Cy

cowdery
03-31-2003, 15:18
There is a limit to what that database tells you. Even Kulsveen may have the DBA as far as the Secretary of State is concerned, which he has registered in his name for purposes of using his DSP and labeling a product as coming from "Michter's Distilling Company" or whatever. That merely proves the product is being bottled at Willett or, if you prefer, KBD Ltd., which is "doing business as" Michter's (or whomever) for that period of time.

That database does not tell you who actually owns the brand or who is marketing it (which is not Even in the case of Michter's, Corner Creek, Jefferson's Reserve, etc.) and it certainly doesn't tell you who actually made the whiskey.

You never will get anyone to confirm this, because it isn't in their interest to and we might as well accept that (I do), but in 9 cases out of 10, maybe 99 out of 100, you can safely assume that any whiskey you can't readily trace to another distillery almost certainly was made by Heaven Hill. If that were ever less true, it is now more true since they have a distillery again and, in fact, have a distillery that can pretty easily make whiskey to specifications. That plant in Louisville is the most modern whiskey distillery in the USA (opened in 1992) and is designed to make different whiskey formulas.

Although it's almost impossible to get anyone official at Heaven Hill to talk about this on the record, here's the deal, at least as much as I know. There are really two Heaven Hills. They are two separate businesses and while I don't know a lot about their inside workings, I know they don't have a lot of contact with each other and sometimes are even in conflict with each other.

These two parts go back many years. The part we know about is run by Max Shapira and is a conventional liquor company that makes and markets its own brands. As you may know, Heaven Hill makes a huge number of products in addition to bourbon, including a broad range of liqueurs. They also import and bottle scotch, tequila, Canadian, California brandy, etc. This is all for brands they own and market.

The other part of the business is run by a guy named Jeff Homel and sells bulk whiskey. Historically, they sold the whiskey to the customer when it came out of the still, then aged it for them for an additional fee. They used to do a lot of contract bottling too, but I think today they do little or none of that because they need all of their bottling capacity for their own products. Instead they sell bulk whiskey to people who then have somebody like Even bottle it for them. Brands like Michter's and Corner Creek are pretty small and don't make much of a dent in Heaven Hill's stock.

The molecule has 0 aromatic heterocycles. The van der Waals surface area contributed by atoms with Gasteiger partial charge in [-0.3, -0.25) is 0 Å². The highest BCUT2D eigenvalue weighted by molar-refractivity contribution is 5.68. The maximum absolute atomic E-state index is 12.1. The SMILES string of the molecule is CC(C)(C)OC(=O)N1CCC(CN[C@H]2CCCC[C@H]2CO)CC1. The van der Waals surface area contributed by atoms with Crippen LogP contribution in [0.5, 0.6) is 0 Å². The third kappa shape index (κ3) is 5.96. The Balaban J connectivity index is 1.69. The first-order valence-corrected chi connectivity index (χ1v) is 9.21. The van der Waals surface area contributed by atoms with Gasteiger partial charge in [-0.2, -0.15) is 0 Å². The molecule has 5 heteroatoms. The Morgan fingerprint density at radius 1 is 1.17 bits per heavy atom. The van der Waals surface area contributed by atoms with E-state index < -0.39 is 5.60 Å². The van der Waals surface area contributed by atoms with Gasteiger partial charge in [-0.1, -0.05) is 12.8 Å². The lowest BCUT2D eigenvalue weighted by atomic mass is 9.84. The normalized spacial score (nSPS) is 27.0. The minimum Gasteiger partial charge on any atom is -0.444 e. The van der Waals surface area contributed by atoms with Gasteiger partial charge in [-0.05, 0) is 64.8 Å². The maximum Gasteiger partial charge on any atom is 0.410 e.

I say all this not to slam anyone. This is all perfectly legitimate business. There is also some whiskey floating around that is not from Heaven Hill, so you can never be 100% sure. What you can be pretty sure about is that if somebody discovered some great, old whiskey made at some wonderful historic distillery, we would hear that story. The fact that Julian VanWinkle has gone over to Buffalo Trace can be interpreted to mean that the whiskey he was using, from the Old Fitzgerald plant and other sources, is essentially exhausted. The whiskey he wants is at BT so that's where he made his deal. They apparently have sufficient bottling capacity to accommodate him, so it didn't make sense for him to maintain his own bottling plant and finished goods warehouse. In effect, he will be the boutique brand and contract bottling arm of BT.

As for these folks who are using the Michter's name, and again I don't mean this as a slam, I'm pretty confident they're just looking to see what they can get out of the Michter's name. I would find it very hard to believe that five or six years ago they commissioned someone to make whiskey to their specifications. I'm confident this is some standard formula, off-the-shelf whiskey, probably from Heaven Hill, that they are putting the Michter's name on.

Gillman
03-31-2003, 18:42
What is striking is the word "Lawrenceburg" is on my bottle of Michter's Straight Rye Whiskey. This would suggest (unless an "intentional" mislead) the whiskey is from Wild Turkey or even Seagram's. It reminds me, this rye, of Wild Turkey's rye, that yellow-hued, husky taste. It could be the same source though as Pikesville but maybe older (Pikesville is not 10 years old, maybe half that). But why "Lawrenceburg", then?